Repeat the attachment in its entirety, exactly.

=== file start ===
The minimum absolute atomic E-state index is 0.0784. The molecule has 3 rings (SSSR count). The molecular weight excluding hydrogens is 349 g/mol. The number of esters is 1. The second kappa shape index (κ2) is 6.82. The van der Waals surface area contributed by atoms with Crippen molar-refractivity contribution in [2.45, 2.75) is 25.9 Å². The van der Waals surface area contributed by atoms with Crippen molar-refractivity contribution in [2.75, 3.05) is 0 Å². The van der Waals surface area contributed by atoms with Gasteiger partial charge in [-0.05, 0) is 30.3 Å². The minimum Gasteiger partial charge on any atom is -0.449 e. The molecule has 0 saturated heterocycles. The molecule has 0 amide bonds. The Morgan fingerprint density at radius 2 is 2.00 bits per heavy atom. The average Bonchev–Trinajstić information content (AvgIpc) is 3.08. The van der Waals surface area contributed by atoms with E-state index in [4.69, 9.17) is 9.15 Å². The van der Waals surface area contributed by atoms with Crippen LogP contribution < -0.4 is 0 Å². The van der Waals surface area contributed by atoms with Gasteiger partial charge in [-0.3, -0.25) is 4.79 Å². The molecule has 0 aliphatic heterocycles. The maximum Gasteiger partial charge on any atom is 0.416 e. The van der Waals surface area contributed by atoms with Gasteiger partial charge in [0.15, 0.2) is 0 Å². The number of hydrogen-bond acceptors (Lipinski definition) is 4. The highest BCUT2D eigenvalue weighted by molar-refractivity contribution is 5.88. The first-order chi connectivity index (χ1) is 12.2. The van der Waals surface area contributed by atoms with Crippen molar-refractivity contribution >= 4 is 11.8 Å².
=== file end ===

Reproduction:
The minimum absolute atomic E-state index is 0.0784. The molecule has 3 rings (SSSR count). The molecular weight excluding hydrogens is 349 g/mol. The number of esters is 1. The second kappa shape index (κ2) is 6.82. The van der Waals surface area contributed by atoms with Crippen molar-refractivity contribution in [2.45, 2.75) is 25.9 Å². The van der Waals surface area contributed by atoms with Crippen molar-refractivity contribution in [2.75, 3.05) is 0 Å². The van der Waals surface area contributed by atoms with Gasteiger partial charge in [-0.05, 0) is 30.3 Å². The minimum Gasteiger partial charge on any atom is -0.449 e. The molecule has 0 saturated heterocycles. The molecule has 0 amide bonds. The Morgan fingerprint density at radius 2 is 2.00 bits per heavy atom. The average Bonchev–Trinajstić information content (AvgIpc) is 3.08. The van der Waals surface area contributed by atoms with E-state index in [4.69, 9.17) is 9.15 Å². The van der Waals surface area contributed by atoms with Crippen LogP contribution < -0.4 is 0 Å². The van der Waals surface area contributed by atoms with Gasteiger partial charge in [-0.3, -0.25) is 4.79 Å². The molecule has 0 aliphatic heterocycles. The maximum Gasteiger partial charge on any atom is 0.416 e. The van der Waals surface area contributed by atoms with Gasteiger partial charge in [0.15, 0.2) is 0 Å². The number of hydrogen-bond acceptors (Lipinski definition) is 4. The highest BCUT2D eigenvalue weighted by molar-refractivity contribution is 5.88. The first-order chi connectivity index (χ1) is 12.2. The van der Waals surface area contributed by atoms with Crippen molar-refractivity contribution >= 4 is 11.8 Å².